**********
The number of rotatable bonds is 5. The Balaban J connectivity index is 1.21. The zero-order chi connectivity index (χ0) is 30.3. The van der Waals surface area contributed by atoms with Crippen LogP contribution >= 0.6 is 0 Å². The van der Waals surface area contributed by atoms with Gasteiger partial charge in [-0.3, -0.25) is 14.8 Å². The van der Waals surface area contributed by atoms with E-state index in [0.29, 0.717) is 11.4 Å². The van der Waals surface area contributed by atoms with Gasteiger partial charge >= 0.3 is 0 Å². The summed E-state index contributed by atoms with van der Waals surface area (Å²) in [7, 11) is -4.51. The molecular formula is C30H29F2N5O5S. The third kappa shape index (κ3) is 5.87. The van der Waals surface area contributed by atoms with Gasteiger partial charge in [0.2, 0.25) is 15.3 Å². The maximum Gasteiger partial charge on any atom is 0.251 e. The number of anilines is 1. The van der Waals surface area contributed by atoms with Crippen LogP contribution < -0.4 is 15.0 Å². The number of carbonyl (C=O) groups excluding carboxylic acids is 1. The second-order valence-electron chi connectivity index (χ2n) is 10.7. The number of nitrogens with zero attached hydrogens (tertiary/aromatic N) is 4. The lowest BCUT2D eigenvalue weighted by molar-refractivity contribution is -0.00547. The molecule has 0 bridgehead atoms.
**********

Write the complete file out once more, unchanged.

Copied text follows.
The number of rotatable bonds is 5. The Balaban J connectivity index is 1.21. The zero-order chi connectivity index (χ0) is 30.3. The van der Waals surface area contributed by atoms with Crippen LogP contribution >= 0.6 is 0 Å². The van der Waals surface area contributed by atoms with Gasteiger partial charge in [-0.3, -0.25) is 14.8 Å². The van der Waals surface area contributed by atoms with E-state index in [0.29, 0.717) is 11.4 Å². The van der Waals surface area contributed by atoms with Gasteiger partial charge >= 0.3 is 0 Å². The summed E-state index contributed by atoms with van der Waals surface area (Å²) in [7, 11) is -4.51. The molecular formula is C30H29F2N5O5S. The third kappa shape index (κ3) is 5.87. The van der Waals surface area contributed by atoms with Gasteiger partial charge in [0.2, 0.25) is 15.3 Å². The maximum Gasteiger partial charge on any atom is 0.251 e. The number of anilines is 1. The van der Waals surface area contributed by atoms with Crippen LogP contribution < -0.4 is 15.0 Å². The number of carbonyl (C=O) groups excluding carboxylic acids is 1. The second-order valence-electron chi connectivity index (χ2n) is 10.7. The number of nitrogens with zero attached hydrogens (tertiary/aromatic N) is 4. The lowest BCUT2D eigenvalue weighted by molar-refractivity contribution is -0.00547. The molecule has 0 bridgehead atoms.